Pick a price point
Although it might be tempting to leave your options open by putting ‘POA’ on your ad, this can deter a lot of buyers from even enquiring, as they have no idea at all what you might be looking for. Putting an actual price on your listing gives potential buyers a ballpark figure, and you can always use your top-end/ideal price but state that you are open to sensible offers. This also leaves you room to drop the price slightly, if you find you don't get as much interest as you were initially hoping. Be aware, however, that drastically overpricing will mean you risk losing time and credibility. If you don’t feel comfortable or experienced enough to price your horse fairly yourself, we recommend asking the advice of a yard owner or trainer who has recently been involved in selling horses of the same breed or discipline.
It’s also helpful to state whether there are any added extras included in the price, such as tack, rugs and equipment. Often, the tack and equipment used for a specific horse is not going to be that useful to you after their sale, so this can also be a handy bargaining chip for agreeing a slightly higher final price with your buyer.
They say a picture speaks a thousand words, and when it comes to selling a horse, this couldn’t be more true! We can’t stress how important it is to accompany your description with high quality, clear and descriptive photos… and lots of them! They should be in focus, with good contrast (not too dark, not too light). If you don’t have any existing shots that fit the bill, then we advise taking them fresh for the purposes of sale, focussing on what a buyer would want to see. They should also aim to show your horse in their best light, so give them a good groom and tidy up before embarking on a photo-taking session.
Ideally, you’ll want to use a proper DSLR camera or equivalent to avoid distortion of the images, which can end up making a horse look a very funny shape! If a camera phone is your only option, be sure to take the shots from a distance of at least 6 or 7 metres away and hold the phone horizontally (in landscape mode), parallel to the horse; do not shoot from below or above and ensure one side of the phone isn’t closer to the horse than the other. It’s best to take pictures outside with the sun behind you so as to avoid glare and light the horse well.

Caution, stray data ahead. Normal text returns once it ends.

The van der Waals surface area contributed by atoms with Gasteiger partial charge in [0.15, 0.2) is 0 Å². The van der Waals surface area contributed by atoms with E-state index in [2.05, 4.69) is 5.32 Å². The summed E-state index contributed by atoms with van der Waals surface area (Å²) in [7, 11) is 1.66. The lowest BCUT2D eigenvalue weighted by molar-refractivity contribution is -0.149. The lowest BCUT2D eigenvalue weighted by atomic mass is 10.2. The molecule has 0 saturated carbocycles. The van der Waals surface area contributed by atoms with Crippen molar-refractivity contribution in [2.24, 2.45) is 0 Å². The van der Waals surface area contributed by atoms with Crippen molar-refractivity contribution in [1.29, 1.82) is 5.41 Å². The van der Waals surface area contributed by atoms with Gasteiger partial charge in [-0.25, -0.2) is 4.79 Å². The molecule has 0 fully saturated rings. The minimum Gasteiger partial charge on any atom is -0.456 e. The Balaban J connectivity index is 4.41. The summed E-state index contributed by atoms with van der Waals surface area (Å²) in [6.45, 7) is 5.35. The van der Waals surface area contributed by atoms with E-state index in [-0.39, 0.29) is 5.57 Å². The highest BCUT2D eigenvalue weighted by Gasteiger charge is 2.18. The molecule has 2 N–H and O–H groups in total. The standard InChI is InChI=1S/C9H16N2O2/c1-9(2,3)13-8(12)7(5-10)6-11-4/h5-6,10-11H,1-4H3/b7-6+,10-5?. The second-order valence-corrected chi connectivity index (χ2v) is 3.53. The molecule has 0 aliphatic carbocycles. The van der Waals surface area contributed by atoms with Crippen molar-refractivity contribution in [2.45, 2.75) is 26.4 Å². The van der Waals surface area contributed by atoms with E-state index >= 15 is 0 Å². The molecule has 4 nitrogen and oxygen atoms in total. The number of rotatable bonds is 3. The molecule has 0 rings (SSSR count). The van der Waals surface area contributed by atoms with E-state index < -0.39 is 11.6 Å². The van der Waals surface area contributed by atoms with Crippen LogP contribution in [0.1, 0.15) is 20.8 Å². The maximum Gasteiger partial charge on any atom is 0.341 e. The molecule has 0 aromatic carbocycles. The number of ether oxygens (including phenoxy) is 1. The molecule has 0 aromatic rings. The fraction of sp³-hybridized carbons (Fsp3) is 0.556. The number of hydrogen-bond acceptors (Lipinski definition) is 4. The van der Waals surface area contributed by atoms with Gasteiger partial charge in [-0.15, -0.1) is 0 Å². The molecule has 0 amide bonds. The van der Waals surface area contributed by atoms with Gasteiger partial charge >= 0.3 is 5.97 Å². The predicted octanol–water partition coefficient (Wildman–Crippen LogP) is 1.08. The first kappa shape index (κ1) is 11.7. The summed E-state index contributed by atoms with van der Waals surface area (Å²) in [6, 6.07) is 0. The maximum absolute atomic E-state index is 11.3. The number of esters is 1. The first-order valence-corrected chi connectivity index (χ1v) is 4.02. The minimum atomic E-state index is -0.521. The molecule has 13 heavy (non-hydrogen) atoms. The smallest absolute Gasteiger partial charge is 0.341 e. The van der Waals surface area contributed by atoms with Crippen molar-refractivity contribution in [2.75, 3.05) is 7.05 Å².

Popular and effective ads often feature at least one headshot, one side-on confirmation shot and several photos of the horse in action / being ridden. Make sure the full-body shots are exactly that (don’t crop parts of the horse out of the image) and that the photos are an accurate representation of the horse and their abilities. Professionally taken images are great, but try to avoid using any with watermarks as they will not be accepted by many sites.
Go one step further...
Want to really maximise your ad listing? Then we recommend including a video as well as photos. This will allow you to show off the horse to their full potential and give the buyer an idea of how the horse works in each gait and its level of training. If the horse in question is particularly skilled in one discipline, make sure to include examples of this in the video. Try to keep it fairly short and sweet to avoid losing the viewers’ attention; 2-3 minutes or less should be enough to demonstrate their movement in each gait and their extra talents.